Breast Cancer Surveillance Consortium Analysis of Trends in Breast Density Assessment


Key Points

  • No significant difference in prevalence of dense breasts was observed between the BI-RADS 4th edition (2005–2013) and 5th edition (2014–2016) eras.
  • No significant difference in prevalence was observed between digital breast tomosynthesis screens and digital mammography screens in the BI-RADS 5th edition era.

In a study reported in the Journal of the National Cancer Institute, Sprague et al found that only small changes in the proportions of women found to have dense breasts on digital mammography have occurred with revisions in Breast Imaging Reporting and Data System (BI-RADS) density classification guidelines and an increased use of digital breast tomosynthesis.

The study involved data from 2,990,291 digital mammography screens and 221,063 digital breast tomosynthesis screens interpreted by 722 radiologists from 144 facilities in the Breast Cancer Surveillance Consortium.

Prevalence of Dense Breasts

From 2005 through 2016, density category distributions on digital mammography screens were 9.5% to 10.3% for almost entirely fat, 41.5% to 44.7% for scattered densities, 38.3% to 40.8% for heterogeneously dense, and 6.5% to 8.3% for extremely dense.

In an analysis using age standardization, 46.3% of digital mammography screens were assessed as dense (heterogeneously/extremely dense) during the BI-RADS 4th edition era (2005–2013), compared with 46.5% during the BI-RADS 5th edition era (2014–2016; P = .93). Among digital breast tomosynthesis screens in the BI-RADS 5th edition era, 45.8% were assessed as dense (P =.77 vs 46.5% assessed as dense by digital mammography in the BI-RADS 5th edition era). Similar results were obtained in analyses of all four density categories and different age subgroups.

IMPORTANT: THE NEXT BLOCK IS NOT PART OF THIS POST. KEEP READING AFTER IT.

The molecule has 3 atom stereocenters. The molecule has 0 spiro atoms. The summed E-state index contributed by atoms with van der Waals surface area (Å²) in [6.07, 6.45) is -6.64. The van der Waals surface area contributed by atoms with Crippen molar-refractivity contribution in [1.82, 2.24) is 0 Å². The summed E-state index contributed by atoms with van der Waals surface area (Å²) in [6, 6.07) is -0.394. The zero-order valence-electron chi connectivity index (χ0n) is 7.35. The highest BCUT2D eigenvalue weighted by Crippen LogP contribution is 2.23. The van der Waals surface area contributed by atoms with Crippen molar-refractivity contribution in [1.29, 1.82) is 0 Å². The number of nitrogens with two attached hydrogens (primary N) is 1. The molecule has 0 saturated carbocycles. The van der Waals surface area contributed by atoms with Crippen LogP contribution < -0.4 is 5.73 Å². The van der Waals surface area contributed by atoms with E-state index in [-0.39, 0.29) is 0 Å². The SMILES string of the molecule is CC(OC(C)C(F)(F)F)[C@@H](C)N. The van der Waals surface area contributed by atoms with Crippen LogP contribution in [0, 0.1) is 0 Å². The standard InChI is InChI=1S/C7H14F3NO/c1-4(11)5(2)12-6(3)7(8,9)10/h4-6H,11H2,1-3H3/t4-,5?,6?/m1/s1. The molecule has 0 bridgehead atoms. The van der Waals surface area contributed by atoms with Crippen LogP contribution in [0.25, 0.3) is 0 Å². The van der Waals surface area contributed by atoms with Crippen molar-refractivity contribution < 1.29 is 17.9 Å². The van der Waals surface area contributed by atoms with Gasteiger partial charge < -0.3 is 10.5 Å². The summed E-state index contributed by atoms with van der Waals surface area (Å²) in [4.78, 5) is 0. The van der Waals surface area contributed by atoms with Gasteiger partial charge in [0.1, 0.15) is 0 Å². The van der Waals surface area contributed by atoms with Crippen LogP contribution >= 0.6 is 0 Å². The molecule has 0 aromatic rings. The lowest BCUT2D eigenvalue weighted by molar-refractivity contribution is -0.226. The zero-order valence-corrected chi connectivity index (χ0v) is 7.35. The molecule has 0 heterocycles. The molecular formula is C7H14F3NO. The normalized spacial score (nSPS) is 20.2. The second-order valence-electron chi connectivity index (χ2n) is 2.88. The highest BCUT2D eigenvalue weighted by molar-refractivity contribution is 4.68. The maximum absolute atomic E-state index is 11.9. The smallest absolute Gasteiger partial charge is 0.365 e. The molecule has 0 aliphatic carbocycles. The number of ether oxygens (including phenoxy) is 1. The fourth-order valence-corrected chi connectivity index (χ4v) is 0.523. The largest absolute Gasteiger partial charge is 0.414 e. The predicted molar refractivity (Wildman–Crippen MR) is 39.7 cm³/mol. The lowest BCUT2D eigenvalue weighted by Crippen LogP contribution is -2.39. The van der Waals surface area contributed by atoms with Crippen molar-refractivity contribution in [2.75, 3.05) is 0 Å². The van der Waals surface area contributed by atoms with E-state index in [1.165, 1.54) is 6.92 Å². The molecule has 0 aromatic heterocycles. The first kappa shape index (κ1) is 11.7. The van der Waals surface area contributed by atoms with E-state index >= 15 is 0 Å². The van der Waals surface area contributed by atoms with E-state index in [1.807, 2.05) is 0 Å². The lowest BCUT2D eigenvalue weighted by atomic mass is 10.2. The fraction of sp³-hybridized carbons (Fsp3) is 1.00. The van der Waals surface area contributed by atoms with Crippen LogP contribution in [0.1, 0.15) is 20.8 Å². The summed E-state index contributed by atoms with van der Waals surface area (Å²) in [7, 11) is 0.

The investigators concluded, “[O]ur results suggest that, across screened populations, clinicians and researchers may reasonably expect breast density assessments made since 2014 to be comparable to those recorded previously. Health-care providers and policymakers should expect the prevalence of dense breasts to remain stable despite changes in the BI-RADS lexicon and the dissemination of digital breast tomosynthesis.”

B.L. Sprague, PhD, of the Departments of Surgery and Radiology, University of Vermont Cancer Center, University of Vermont, Burlington, is the corresponding author for the Journal of the National Cancer Institute article.

Disclosure: The study was supported by the National Cancer Institute. The study authors’ full disclosures can be found at

The content in this post has not been reviewed by the American Society of Clinical Oncology, Inc. (ASCO®) and does not necessarily reflect the ideas and opinions of ASCO®.